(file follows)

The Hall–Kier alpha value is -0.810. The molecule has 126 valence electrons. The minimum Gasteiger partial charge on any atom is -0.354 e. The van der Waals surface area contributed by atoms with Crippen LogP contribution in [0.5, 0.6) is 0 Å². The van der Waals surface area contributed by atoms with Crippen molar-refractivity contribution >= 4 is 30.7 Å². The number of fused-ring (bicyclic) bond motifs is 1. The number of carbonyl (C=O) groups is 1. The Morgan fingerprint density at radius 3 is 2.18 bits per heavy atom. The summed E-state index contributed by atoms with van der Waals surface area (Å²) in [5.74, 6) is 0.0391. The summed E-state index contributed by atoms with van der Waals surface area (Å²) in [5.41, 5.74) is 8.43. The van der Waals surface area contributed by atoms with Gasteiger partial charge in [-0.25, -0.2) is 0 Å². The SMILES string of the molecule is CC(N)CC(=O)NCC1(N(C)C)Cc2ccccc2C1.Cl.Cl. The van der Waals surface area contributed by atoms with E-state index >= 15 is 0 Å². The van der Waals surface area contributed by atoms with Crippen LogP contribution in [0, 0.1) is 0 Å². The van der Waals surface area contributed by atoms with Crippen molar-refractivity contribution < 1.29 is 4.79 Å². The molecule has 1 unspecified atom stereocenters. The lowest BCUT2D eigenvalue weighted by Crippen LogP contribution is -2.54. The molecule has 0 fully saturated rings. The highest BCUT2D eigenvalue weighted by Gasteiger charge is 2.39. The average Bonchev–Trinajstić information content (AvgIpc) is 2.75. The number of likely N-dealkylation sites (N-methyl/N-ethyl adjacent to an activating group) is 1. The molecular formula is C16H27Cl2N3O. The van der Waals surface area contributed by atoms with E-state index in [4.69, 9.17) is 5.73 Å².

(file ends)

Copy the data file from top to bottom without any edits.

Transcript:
The Hall–Kier alpha value is -0.810. The molecule has 126 valence electrons. The minimum Gasteiger partial charge on any atom is -0.354 e. The van der Waals surface area contributed by atoms with Crippen LogP contribution in [0.5, 0.6) is 0 Å². The van der Waals surface area contributed by atoms with Crippen molar-refractivity contribution >= 4 is 30.7 Å². The number of fused-ring (bicyclic) bond motifs is 1. The number of carbonyl (C=O) groups is 1. The Morgan fingerprint density at radius 3 is 2.18 bits per heavy atom. The summed E-state index contributed by atoms with van der Waals surface area (Å²) in [5.74, 6) is 0.0391. The summed E-state index contributed by atoms with van der Waals surface area (Å²) in [5.41, 5.74) is 8.43. The van der Waals surface area contributed by atoms with Gasteiger partial charge in [-0.25, -0.2) is 0 Å². The SMILES string of the molecule is CC(N)CC(=O)NCC1(N(C)C)Cc2ccccc2C1.Cl.Cl. The van der Waals surface area contributed by atoms with E-state index >= 15 is 0 Å². The van der Waals surface area contributed by atoms with Crippen LogP contribution in [0, 0.1) is 0 Å². The van der Waals surface area contributed by atoms with Crippen molar-refractivity contribution < 1.29 is 4.79 Å². The molecule has 1 unspecified atom stereocenters. The lowest BCUT2D eigenvalue weighted by Crippen LogP contribution is -2.54. The molecule has 0 fully saturated rings. The highest BCUT2D eigenvalue weighted by Gasteiger charge is 2.39. The average Bonchev–Trinajstić information content (AvgIpc) is 2.75. The number of likely N-dealkylation sites (N-methyl/N-ethyl adjacent to an activating group) is 1. The molecular formula is C16H27Cl2N3O. The van der Waals surface area contributed by atoms with E-state index in [4.69, 9.17) is 5.73 Å².